Publication Review | Ken Lum
A dark, navy blue circle lies on the glossy softcover exhibition catalogue Ken Lum, which documents the 2001 exhibition Ken Lum presented at the CAG. With coloured photographs, essays by Michael Turner and Keith Wallace describe and interpret the works that were shown at the time: Seven adjustable-type business signs created from 2000-2001. As well as reading Lum’s business signs as a standalone series, Turner and Wallace look back on Lum’s past works, identifying the different strategies used by the artist and the interests explored in his comprehensive practice.
Lum is a Canadian artist from Vancouver who is internationally and locally renowned. He has made significant contributions to the development and recognition of Vancouver as a hub for contemporary art. As part of the Vancouver photoconceptualist movement, Lum quickly developed a distinct visual aesthetic and conceptual strategy to explore his interests in the relationship between images and language, portraits, and the use of an existing visual economy to create moments of humour and provocation.
Lum’s work can seem quite simple and mundane at first. Seven colourful business signs with adjustable-type, the kind you would see driving along Kingsway, were hung on the walls at the CAG. Using the movable letters, each business promoted one of their attractive services or sales to the public. However, along with these advertisements, each sign also carried a sometimes funny, yet at other times, too personal story that was up on public display. For example, McGill & Son (2001) starts off with a typical customer service industry phrase: “TO MY VALUED CUSTOMERS”, but is then followed with “MY SON IS NO LONGER MY SON”.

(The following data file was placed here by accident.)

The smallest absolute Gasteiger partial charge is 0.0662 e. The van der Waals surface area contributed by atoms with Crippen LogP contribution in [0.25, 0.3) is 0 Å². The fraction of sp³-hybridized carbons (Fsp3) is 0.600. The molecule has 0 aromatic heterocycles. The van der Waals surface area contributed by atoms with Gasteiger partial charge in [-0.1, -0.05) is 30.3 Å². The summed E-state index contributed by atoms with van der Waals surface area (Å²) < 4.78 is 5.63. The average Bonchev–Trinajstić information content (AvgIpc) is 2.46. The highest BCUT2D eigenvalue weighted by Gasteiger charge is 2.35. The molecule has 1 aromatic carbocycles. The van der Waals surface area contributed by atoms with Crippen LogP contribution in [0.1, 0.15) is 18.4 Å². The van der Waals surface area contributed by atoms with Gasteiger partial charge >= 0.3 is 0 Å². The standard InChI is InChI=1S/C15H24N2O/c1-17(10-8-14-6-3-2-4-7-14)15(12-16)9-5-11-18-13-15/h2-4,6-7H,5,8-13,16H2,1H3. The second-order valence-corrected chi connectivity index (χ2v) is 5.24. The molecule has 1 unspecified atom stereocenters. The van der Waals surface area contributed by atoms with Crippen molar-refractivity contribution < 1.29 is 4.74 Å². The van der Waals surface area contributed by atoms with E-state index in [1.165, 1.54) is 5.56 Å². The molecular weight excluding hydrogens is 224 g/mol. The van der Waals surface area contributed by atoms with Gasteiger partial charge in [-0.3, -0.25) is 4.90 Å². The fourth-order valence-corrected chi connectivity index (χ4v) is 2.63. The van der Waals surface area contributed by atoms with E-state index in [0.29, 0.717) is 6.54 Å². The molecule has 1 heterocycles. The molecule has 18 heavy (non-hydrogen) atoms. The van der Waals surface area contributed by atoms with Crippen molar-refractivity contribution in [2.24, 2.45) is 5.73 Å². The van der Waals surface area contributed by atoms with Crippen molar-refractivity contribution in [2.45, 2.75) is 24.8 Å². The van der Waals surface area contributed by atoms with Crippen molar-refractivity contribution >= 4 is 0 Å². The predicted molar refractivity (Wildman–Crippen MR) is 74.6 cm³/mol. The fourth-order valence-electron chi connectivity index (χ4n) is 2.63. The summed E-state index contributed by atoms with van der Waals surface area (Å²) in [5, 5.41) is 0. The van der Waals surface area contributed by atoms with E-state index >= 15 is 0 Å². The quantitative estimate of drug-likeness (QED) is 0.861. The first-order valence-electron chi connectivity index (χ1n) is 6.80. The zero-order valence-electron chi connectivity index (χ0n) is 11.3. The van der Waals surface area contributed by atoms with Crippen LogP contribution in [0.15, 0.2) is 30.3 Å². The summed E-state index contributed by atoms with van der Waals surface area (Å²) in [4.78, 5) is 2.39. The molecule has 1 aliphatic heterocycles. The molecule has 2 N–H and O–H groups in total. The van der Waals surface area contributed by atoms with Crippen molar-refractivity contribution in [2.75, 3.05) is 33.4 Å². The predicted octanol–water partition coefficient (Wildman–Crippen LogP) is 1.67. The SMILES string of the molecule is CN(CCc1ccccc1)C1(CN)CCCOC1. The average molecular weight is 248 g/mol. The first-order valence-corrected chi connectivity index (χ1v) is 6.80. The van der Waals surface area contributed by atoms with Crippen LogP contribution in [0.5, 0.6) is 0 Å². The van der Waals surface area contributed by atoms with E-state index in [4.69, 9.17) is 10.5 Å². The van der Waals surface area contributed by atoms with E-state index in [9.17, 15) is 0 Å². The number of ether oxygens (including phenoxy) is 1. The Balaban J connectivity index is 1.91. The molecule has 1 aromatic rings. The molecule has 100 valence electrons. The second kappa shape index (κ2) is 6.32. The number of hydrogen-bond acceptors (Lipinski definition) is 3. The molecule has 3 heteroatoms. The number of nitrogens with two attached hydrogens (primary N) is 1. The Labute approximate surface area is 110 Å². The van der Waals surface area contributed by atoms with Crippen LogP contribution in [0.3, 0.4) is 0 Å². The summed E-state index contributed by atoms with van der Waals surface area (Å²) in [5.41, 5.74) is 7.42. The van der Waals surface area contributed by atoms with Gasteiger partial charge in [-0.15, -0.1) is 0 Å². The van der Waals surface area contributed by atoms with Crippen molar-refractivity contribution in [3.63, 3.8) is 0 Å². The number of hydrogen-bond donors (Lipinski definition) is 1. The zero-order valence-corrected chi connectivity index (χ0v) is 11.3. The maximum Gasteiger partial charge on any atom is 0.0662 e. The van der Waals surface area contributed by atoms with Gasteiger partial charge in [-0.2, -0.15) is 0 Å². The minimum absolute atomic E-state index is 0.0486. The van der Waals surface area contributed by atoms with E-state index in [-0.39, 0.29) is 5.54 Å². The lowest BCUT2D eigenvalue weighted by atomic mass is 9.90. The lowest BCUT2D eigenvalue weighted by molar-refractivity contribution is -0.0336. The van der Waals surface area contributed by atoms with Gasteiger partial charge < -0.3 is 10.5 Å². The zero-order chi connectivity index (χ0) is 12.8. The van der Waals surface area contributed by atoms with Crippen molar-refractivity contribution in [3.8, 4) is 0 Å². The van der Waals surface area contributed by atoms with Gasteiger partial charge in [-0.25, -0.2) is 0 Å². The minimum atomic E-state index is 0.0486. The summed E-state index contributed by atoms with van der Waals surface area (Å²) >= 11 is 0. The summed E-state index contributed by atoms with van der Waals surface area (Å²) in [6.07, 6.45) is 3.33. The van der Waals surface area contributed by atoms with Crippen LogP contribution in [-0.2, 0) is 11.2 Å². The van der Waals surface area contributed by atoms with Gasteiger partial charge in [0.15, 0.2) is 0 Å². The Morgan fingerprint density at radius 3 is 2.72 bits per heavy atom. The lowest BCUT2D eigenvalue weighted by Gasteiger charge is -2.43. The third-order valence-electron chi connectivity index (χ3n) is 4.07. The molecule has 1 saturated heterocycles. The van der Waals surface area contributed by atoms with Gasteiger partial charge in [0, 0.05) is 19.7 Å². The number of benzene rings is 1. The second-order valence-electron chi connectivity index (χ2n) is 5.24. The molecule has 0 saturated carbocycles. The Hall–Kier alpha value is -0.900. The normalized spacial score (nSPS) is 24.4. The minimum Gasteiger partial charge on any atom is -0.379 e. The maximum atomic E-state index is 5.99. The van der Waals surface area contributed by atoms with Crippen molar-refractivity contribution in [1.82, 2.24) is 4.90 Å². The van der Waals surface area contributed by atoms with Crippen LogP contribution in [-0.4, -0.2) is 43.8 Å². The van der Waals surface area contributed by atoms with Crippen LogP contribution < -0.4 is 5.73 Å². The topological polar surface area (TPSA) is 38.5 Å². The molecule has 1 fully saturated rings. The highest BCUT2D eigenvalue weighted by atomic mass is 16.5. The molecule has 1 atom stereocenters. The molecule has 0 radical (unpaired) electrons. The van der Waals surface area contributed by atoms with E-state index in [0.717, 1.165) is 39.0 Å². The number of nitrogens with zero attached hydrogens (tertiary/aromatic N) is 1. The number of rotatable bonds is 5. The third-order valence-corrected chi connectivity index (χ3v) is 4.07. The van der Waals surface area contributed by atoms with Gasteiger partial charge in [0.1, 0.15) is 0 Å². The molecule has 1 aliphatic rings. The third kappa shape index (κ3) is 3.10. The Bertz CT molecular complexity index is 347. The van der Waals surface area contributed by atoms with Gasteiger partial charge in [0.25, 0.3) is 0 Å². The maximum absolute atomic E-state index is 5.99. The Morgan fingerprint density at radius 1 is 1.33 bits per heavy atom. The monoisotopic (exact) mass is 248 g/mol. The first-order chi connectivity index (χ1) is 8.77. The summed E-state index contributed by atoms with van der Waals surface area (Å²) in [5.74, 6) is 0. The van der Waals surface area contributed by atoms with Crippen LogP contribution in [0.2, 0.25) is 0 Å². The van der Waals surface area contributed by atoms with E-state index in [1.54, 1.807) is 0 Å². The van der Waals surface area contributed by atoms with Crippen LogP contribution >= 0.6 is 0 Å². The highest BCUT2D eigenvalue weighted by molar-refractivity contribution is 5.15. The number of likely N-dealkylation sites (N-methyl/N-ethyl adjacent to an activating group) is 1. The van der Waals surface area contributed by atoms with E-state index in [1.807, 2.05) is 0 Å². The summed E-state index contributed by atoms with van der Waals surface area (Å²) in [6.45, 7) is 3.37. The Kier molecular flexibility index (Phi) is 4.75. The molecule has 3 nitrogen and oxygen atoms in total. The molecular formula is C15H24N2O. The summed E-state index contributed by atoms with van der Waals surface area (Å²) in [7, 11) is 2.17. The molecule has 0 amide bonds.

Embedded in these signs, that one would associate with small family businesses, are questions around the construction and production of identity. His exploration of identity through popular culture and images speaks to the power of these commonplace and iconic signifiers. By using a visual language that is familiar and accessible, the artist explores how existing political, economic, social and cultural structures play a significant role in the creation of one’s identity, as seen by others, but also by oneself.